Welcome back, Callista Buchen!

This month we are celebrating the titles that we’ve acquired in the past six months. These manuscripts came to us through our open reading periods and our 2017 Hudson Prize. Today we bring you Callista Buchen, author of the poetry collection Look Look Look, which will be published in late 2019. This will be Callista’s second book with Black Lawrence Press.
Have a manuscript you think we’d like? During our November Open Reading Period we are looking for poetry (chapbooks and full-length collections), short fiction (again, both chapbooks and full-length collections), novels, novellas, nonfiction (CNF, biography, cultural studies) and translations from German. Also, our Big Moose Prize for the novel is currently open to early bird submissions.

IMG_4253The Author

Callista Buchen is the author of poetry chapbooks The Bloody Planet (Black Lawrence Press, October 2015) and Double-Mouthed (dancing girl press, April 2016). She is the winner of DIAGRAM‘s essay contest and the Lawrence Art Center’s Langston Hughes award, with work appearing in Harpur PalateFourteen HillsPuerto del SolSalamanderWhiskey Island Review, and many other journals. She teaches English and creative writing at Franklin College in Indiana.

On writing Look Look Look

When I became a mother, I thought at first that I might have to stop being a writer. I saw that everything that I had thought I understood, about myself, about my life, about my place in the world, about the nature of identity itself, had been mistaken. The prose poems of this collection began as an attempt to understand what had been lost and why. As part of the writing process, this project grew. I found myself taking more and more imaginative leaps. While the collection comes from this experience of motherhood, it became a wider investigation of the nature of identity, including its construction and its instability. The poems became attempts at self-determination, a way to bring a new self into being.
The collection is interested in what forces, internal and external, cultural and social, encourage and resist multi-faceted identities, especially when it comes to being a mother and a woman and an individual and how to be all of these things, exploring what is required of women in a culture that reduces them, through motherhood (among other social constructions), to objects and containers. The poems celebrate, too, the female body and its mystery and power. Writing the book was elegiac and restorative, except that in the world of these poems, to restore sometimes means to dismantle and build anew. For me, that is the big question: what happens when what one believes to be stable is destroyed and rebuilt and destroyed again? I wrote these poems to try to understand a kind paradox, to find a way to be, at once, both more vulnerable and more powerful than I had imagined.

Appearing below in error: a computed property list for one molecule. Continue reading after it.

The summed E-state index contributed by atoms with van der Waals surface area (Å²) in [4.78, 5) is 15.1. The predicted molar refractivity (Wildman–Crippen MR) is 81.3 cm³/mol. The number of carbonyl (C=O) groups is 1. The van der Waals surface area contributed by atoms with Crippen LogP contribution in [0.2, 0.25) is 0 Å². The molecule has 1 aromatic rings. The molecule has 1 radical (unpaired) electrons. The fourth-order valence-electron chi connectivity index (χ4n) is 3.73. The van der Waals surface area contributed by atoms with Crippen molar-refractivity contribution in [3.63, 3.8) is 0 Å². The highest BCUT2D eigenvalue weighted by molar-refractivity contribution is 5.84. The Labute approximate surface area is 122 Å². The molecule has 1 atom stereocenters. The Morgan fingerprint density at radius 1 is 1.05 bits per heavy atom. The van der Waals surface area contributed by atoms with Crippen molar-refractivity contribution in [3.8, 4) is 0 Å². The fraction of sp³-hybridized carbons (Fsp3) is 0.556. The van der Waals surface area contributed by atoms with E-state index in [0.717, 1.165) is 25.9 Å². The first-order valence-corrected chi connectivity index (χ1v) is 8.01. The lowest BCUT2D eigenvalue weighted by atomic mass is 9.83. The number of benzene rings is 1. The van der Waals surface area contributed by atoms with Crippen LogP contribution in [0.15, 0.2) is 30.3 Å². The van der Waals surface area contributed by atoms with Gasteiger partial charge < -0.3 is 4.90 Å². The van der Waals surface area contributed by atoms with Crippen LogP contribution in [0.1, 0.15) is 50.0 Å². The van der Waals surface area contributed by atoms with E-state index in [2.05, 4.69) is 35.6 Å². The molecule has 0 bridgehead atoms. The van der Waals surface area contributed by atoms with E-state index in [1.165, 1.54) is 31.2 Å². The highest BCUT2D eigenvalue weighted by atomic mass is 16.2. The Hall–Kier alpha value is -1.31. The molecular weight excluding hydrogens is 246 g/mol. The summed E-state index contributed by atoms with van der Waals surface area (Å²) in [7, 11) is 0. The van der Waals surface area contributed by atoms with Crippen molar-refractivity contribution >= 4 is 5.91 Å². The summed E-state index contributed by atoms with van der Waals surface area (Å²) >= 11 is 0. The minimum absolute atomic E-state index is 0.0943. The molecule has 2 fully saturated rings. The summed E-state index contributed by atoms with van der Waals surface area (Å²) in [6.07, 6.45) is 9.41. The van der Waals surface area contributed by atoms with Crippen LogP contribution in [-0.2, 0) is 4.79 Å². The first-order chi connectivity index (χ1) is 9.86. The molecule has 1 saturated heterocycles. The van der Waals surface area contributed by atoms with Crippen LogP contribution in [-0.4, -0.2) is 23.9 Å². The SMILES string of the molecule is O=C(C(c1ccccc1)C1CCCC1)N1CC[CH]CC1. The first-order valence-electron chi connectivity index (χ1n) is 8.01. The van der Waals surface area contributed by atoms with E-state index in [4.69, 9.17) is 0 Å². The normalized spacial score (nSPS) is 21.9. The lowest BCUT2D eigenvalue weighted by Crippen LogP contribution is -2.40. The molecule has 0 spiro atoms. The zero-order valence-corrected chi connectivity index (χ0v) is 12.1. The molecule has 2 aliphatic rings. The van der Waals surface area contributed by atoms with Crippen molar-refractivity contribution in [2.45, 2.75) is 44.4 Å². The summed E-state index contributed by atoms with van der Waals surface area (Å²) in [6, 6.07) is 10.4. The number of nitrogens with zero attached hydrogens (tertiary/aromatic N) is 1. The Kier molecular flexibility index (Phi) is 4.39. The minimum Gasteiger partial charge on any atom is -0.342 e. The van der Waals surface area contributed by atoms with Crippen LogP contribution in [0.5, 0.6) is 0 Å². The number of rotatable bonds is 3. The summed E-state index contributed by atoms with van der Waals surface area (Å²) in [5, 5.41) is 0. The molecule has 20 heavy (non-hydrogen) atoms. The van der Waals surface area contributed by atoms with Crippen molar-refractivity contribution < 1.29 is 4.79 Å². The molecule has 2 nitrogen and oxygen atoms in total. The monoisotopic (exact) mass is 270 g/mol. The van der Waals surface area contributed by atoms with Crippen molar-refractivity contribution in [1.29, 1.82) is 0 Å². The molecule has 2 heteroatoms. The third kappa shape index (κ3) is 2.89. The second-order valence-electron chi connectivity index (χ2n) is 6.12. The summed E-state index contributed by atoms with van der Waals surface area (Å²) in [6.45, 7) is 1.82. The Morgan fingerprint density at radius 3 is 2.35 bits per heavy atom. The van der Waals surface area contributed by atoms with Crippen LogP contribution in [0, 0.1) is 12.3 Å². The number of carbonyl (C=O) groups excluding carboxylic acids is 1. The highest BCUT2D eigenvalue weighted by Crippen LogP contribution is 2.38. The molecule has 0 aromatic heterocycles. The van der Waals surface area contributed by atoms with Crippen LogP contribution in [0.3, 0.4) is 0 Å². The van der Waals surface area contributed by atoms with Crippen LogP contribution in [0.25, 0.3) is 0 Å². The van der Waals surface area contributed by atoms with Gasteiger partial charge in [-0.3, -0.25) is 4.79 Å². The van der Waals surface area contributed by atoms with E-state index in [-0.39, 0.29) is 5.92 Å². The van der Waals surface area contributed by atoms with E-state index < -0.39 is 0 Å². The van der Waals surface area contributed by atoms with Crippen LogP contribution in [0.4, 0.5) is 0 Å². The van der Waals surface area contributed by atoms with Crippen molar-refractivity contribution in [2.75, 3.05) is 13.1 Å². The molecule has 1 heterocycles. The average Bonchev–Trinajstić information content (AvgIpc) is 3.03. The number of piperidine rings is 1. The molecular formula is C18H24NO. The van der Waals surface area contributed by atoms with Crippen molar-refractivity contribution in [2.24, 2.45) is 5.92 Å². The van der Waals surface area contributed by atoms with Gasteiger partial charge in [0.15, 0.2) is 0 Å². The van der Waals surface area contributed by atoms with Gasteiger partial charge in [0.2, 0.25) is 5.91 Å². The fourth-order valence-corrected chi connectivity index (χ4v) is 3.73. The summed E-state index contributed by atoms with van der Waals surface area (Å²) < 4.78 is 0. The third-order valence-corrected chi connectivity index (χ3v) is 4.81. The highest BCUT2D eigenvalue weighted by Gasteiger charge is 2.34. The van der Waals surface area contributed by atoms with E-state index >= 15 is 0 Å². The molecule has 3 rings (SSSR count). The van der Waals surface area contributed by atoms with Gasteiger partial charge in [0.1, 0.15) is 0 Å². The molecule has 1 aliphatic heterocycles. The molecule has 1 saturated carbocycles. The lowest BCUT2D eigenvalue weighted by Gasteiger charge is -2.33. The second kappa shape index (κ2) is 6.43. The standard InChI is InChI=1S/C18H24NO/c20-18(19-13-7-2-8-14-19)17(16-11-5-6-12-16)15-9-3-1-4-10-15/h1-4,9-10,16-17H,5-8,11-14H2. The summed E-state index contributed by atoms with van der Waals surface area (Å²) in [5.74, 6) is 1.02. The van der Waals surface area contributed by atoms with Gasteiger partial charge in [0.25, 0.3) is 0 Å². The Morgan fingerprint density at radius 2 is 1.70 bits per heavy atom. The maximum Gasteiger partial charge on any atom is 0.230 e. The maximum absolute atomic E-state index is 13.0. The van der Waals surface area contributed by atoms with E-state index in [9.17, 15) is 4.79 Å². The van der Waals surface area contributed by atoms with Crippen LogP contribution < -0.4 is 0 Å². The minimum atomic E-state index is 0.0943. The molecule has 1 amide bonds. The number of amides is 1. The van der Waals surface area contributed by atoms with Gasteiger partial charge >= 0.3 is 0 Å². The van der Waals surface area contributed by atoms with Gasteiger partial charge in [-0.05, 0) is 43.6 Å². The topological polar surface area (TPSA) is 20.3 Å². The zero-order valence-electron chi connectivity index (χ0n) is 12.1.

Woman: be permeable, be ocean, be habitat. Instead of woman, say starfish. Find a tide pool. New limbs in place of those you’ve lost (as if misplaced, as if not dead, as if not plucked from your body, as if not woman). Crawl away with what remains, sink, scale, absorb each place. Woman, cover your arms in starfish, wear them across your chest, latched into your hair, be invisible, be sea. Let the salt crack across your skin. Cradle the water, what flows in and back, watch for reflexes. There will be enough loveenough everything, they say in support group, there will be enough, but woman, woman, keep track of your arms.
(originally appeared in Puerto del Sol)
Each form she fills out asks for the number of pregnancies, the number of live births. Even at the optometrist’s, the numbers don’t match. She reminds the husband to condition the brown leather couch, to cover the blood stains, but he runs out of cream, forgets to go to the store. They pretend the marks are lemonade, olive oil, pasta sauce. She is always spilling, the first child is always sticky with peanut butter.
When the second child dies before he is born, before he had fingerprints, when he was a kidney bean or kumquat with webbed fingers, the third child becomes the second child. She pretends to have forgotten the thud and splash as she scrambled to the toilet, bleeding like a dog, the horrible, resolved decision to flush. The way, when she first heard, she felt better. How after she had nothing to hold.
The third child that is the second child, any day now. She smiles like people do when they say that. She thinks about the gray strings of tissue that took weeks to leave her body, the way something can die and be dead and not thought of for a long time, except how it changes the words, how you could read the future, study the tissue like tea leaves, and watch it change.
(originally appeared in Salt Hill)
Quick Change
She keeps her body around the house. There is body in the coat closet in the hall by the front door, body under the bed in plastic bins, a pile in the garage by the recycling bin. The spares, she calls them. She misplaces her body like she loses her keys. She releases it, lets her body carry her from this room to that, lets her body stretch until it must be replaced. It is better this way, she says, slipping into a fresh one as the baby cries. I never have to worry about being recognized.
(originally appeared in The Offing)